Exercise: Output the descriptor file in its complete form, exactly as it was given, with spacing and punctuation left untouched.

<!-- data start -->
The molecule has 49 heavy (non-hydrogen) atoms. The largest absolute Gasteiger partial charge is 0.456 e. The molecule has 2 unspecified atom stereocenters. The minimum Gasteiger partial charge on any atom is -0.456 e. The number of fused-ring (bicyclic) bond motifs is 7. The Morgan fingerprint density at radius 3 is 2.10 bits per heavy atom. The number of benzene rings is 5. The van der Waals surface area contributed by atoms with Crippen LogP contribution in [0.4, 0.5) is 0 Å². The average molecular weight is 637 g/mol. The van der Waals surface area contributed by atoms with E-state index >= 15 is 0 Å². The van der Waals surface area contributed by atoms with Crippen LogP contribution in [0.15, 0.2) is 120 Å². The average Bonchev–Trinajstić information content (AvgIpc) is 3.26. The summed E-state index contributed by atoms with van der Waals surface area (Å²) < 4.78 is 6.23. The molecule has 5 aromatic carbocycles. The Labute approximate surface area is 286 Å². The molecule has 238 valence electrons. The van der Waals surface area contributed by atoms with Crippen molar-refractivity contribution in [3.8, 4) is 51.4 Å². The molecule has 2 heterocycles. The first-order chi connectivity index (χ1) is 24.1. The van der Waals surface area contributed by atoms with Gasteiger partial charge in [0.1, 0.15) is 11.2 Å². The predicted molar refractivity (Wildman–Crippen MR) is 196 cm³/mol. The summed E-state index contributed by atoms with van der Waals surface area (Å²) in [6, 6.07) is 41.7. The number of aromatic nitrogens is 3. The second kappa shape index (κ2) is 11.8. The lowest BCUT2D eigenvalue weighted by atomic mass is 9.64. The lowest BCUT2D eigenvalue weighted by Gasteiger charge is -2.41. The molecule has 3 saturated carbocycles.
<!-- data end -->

The molecule has 49 heavy (non-hydrogen) atoms. The largest absolute Gasteiger partial charge is 0.456 e. The molecule has 2 unspecified atom stereocenters. The minimum Gasteiger partial charge on any atom is -0.456 e. The number of fused-ring (bicyclic) bond motifs is 7. The Morgan fingerprint density at radius 3 is 2.10 bits per heavy atom. The number of benzene rings is 5. The van der Waals surface area contributed by atoms with Crippen LogP contribution in [0.4, 0.5) is 0 Å². The average molecular weight is 637 g/mol. The van der Waals surface area contributed by atoms with E-state index >= 15 is 0 Å². The van der Waals surface area contributed by atoms with Crippen LogP contribution in [0.15, 0.2) is 120 Å². The average Bonchev–Trinajstić information content (AvgIpc) is 3.26. The summed E-state index contributed by atoms with van der Waals surface area (Å²) < 4.78 is 6.23. The molecule has 5 aromatic carbocycles. The Labute approximate surface area is 286 Å². The molecule has 238 valence electrons. The van der Waals surface area contributed by atoms with Crippen molar-refractivity contribution in [3.8, 4) is 51.4 Å². The molecule has 2 heterocycles. The first-order chi connectivity index (χ1) is 24.1. The van der Waals surface area contributed by atoms with Gasteiger partial charge in [0.1, 0.15) is 11.2 Å². The predicted molar refractivity (Wildman–Crippen MR) is 196 cm³/mol. The summed E-state index contributed by atoms with van der Waals surface area (Å²) in [6, 6.07) is 41.7. The number of aromatic nitrogens is 3. The second kappa shape index (κ2) is 11.8. The lowest BCUT2D eigenvalue weighted by atomic mass is 9.64. The lowest BCUT2D eigenvalue weighted by Gasteiger charge is -2.41. The molecule has 3 saturated carbocycles.